[Aaron Warkov of Cushman & Wakefield] has sold two funeral homes in Brooklyn so far.
Observers cite the familiar and oft-blamed culprit of gentrification, which drives up real estate prices until a funeral home’s property is more valuable than its business.
Though the context invites the reader to infer that rising property prices are a bad thing (‘oft-blamed culprit’), in fact they are a significant benefit of real-estate-related businesses – even if the business model collapses (hello, Boston Globe!), there’s a big residual value:
Some recent examples: the 2014 sales of Michael Cosgrove & Son funeral home (established 1912) in Sunset Park for $2.125 million and Dominic J. Cusimano Court Street Funeral Home (established 1946) in Cobble Hill for $4.55 million.
Last year, Ray Smith Funeral Home in Prospect Heights sold for $2.35 million and Marion Daniels & Sons in Harlem for $3 million. Most were sold to developers and will become new residential and retail buildings.
The former Marion Daniels Funeral Home, three townhouses joined together
The Marion Daniels sale is particularly poignant: the property is three contiguous townhouses, and their story is one of classic American urbanization – flats above, retail below:
Marion Daniels and her husband, Orlander Daniels, went into the mortuary business in 1905, renting space on West 61st Street and later on West 134th.
In 1912, after Orlander Daniels died of a heart attack, Mrs. Daniels bought the first of the three townhouses she would own on 136th Street.
A century ago, the neighborhood was changing.
Lexington Avenue and East 118th Street, Harlem, 1912
Its top two floors became the family residence; the two lower floors were Marion Daniels & Sons Funeral Home.
Some of the change was racial and ethnic:
The Danielses were among the first black residents of Harlem.
In other words, the Danielses were the spiritual forerunners of those who are now buying funeral homes to turn them back into residential properties:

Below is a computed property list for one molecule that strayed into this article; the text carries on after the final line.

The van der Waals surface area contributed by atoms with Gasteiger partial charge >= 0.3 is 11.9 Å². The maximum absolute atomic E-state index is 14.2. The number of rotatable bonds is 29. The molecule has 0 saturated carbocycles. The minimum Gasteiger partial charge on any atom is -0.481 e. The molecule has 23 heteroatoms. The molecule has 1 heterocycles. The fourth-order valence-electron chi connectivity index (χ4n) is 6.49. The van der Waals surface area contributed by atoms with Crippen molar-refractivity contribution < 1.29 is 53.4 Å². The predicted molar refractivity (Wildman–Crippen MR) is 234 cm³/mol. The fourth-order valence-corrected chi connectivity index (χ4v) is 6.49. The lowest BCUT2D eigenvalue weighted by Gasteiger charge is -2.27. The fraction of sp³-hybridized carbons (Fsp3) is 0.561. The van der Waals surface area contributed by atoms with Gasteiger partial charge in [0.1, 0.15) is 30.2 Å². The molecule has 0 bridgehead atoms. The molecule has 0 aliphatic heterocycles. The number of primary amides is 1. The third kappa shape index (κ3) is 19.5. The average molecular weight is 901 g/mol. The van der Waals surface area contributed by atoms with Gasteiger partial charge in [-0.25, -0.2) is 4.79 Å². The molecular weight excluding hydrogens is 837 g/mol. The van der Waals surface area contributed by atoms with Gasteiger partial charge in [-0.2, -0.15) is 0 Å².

More often than not, the vacated property is snatched up by young professionals or a young family, creating pockets of the city where senior-citizen sightings are rare. It has affected not just funeral homes but ancillary businesses too.
That’s Schumpeter’s creative destruction at work: while the young people have no need for funeral parlors, they have plenty of need for other retail businesses:
Like an Apple store, for instance
And for housing, which raises the question, what comes after the funeral homes?
Green-Wood Cemetery, the largest in Brooklyn, is 478 acres.
At Brooklyn’s current population density of 37,100 people per square mile, Green-Wood’s development would yield a neighborhood accommodating 27,700 people and all the businesses and services to support them, and at (say) 2.75 people per household, that’s a minimum of 10,000 new apartments, which New York City needs, and if the development rights were worth $50,000 an apartment, the cemetery’s land is worth half a billion dollars today. Even though there are roughly 600,000 graves in Green-Wood, that’s a lot of economic pressure to resist.
Death is part of life.
Purchasing all the trinkets in the world will not compensate for a ceremony that does not touch the heart. Overspending will not address issues of guilt or regret nor will it ensure your loved one will rest in peace. Attaching too much significance to a piece of merchandise can be a misplaced response to the emotional pain of separation.
Look up here, I’m in heaven
I’ve got scars that can’t be seen
I’ve got drama, can’t be stolen
Everybody knows me now